Here in my small town I can get fresh Kodak-and Fuji-made films for $ 1.
They are rebranded though.
Right that only proves my point, if they can afford to sell it to someone else at a price where the rebrander of film can still make a profit on a $1 film, then Kodak and Fuji are certainly price gouging the market...
Actually, that post was intended by me to be a bigger-picture post that encompassed all types of film, and the constant clamor for ever-cheaper prices no matter what the eventual cost or outcome.
While I am sensitive to the relative nature of terms such as "cheap" and "expensive" as applied to each individual photographer's financial situation, I also realize that those terms, and their ripple effects, apply to the manufacturing side of the transaction as well.
What we may complain about as being too expensive, to the manufacturing side may be as rock-bottom cheap as they can go. Any cheaper, and they suffer a real risk of crashing and burning. And then we end up with no film at all.
Regardless of whether one liked their film products or not, Mirko's point was: Think Efke...
I get this, and I don't buy rebranded (I did a trade for some recently but that wasn't because I wanted the film as much as I wanted to get rid of the stuff I had. Lol) but I certainly think for color films, they've gone a bit batty.
...given that UK Poundland can sell Kodak and Agfa 35mm color neg at £1 per roll (= $1.50 ) presumably at a worthwhile profit, it would seem there would be a reasonable return.
The Poundland stock will almost certainly have been sold at a loss to the manufacturer, (Agfa is rebranded Fujicolor 200). It was only available because, presumably, Agfa want out of colour print film and needed to dispose of the remainder to free up expensive storage space. When the supply of 36 exposure film runs out, as it seems to have already done, it's most unlikely we'll see any more. There are a few 24 exposure films left and when that's gone, I'd bet on that being it for cheap film. Poundland will be making a healthy profit but film isn't core business to them, they've simply seen a temporary opportunity.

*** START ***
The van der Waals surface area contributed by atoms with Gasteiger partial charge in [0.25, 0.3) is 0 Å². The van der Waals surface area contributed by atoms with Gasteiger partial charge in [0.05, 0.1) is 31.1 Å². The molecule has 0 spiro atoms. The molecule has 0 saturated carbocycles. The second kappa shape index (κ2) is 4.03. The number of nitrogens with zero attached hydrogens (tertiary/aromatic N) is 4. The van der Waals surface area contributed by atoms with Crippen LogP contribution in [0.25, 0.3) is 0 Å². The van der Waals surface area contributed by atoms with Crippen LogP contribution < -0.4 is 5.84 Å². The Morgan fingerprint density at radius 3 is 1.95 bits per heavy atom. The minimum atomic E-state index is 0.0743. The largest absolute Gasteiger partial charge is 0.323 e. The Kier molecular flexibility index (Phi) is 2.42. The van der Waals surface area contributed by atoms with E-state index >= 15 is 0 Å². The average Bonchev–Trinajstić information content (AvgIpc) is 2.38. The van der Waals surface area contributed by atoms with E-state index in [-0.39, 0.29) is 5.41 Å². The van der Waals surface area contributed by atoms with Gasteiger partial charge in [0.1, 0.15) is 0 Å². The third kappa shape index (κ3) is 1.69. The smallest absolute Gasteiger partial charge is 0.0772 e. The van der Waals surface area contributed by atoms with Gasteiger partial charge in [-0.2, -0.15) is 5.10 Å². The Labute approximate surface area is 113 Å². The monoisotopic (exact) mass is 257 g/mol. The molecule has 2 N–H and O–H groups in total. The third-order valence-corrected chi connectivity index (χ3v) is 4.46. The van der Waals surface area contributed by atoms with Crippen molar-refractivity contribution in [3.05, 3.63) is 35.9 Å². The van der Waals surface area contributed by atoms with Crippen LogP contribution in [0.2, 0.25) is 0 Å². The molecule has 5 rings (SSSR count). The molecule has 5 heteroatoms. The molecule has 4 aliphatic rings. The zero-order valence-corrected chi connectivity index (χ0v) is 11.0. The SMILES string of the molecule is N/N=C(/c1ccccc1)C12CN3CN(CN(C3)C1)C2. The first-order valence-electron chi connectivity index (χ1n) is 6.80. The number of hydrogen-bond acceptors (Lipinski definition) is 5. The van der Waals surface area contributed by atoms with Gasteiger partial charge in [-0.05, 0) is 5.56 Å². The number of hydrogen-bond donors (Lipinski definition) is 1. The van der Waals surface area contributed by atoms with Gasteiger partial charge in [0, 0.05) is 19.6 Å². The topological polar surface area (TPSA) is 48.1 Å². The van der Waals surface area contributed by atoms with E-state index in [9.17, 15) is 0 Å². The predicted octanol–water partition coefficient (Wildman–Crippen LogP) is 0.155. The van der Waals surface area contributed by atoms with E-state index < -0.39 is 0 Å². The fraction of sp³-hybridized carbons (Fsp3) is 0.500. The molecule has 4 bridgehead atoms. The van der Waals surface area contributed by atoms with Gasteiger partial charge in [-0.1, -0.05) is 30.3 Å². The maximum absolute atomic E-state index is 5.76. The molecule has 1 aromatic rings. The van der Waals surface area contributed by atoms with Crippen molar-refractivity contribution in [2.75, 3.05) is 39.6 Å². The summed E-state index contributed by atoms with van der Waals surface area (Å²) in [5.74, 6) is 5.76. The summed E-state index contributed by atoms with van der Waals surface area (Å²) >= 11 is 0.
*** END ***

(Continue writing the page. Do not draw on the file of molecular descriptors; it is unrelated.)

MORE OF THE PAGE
Ilford would be crazy to get into colour film. If it's not profitable for a company like Fuji who have the infrastructure, expertise and manpower in place, it certainly isn't going to be viable for a profit driven company like Harman Ilford to build from scratch. It's more likely that colour negative stock will disappear completely if the current producers pull out. The best chance for its survival is if an operation like Lomography guarantee substantial orders to keep production rolling. An Impossible Project style operation on colour negative film is exceedingly unlikely because of the scale of investment required. All in all, it's not looking good for colour negative or positive film in the medium to long term.
Oh, and the young versus old thing... A Young bull and an Old bull are standing at the top of a hill looking down at a herd of cows...
“Photography is a complex and fluid medium, and its many factors are not applied in simple sequence. Rather, the process may be likened to the art of the juggler in keeping many balls in the air at one time!”
Ansel Adams, from the introduction to The Negative - The New Ansel Adams Photography Series / Book 2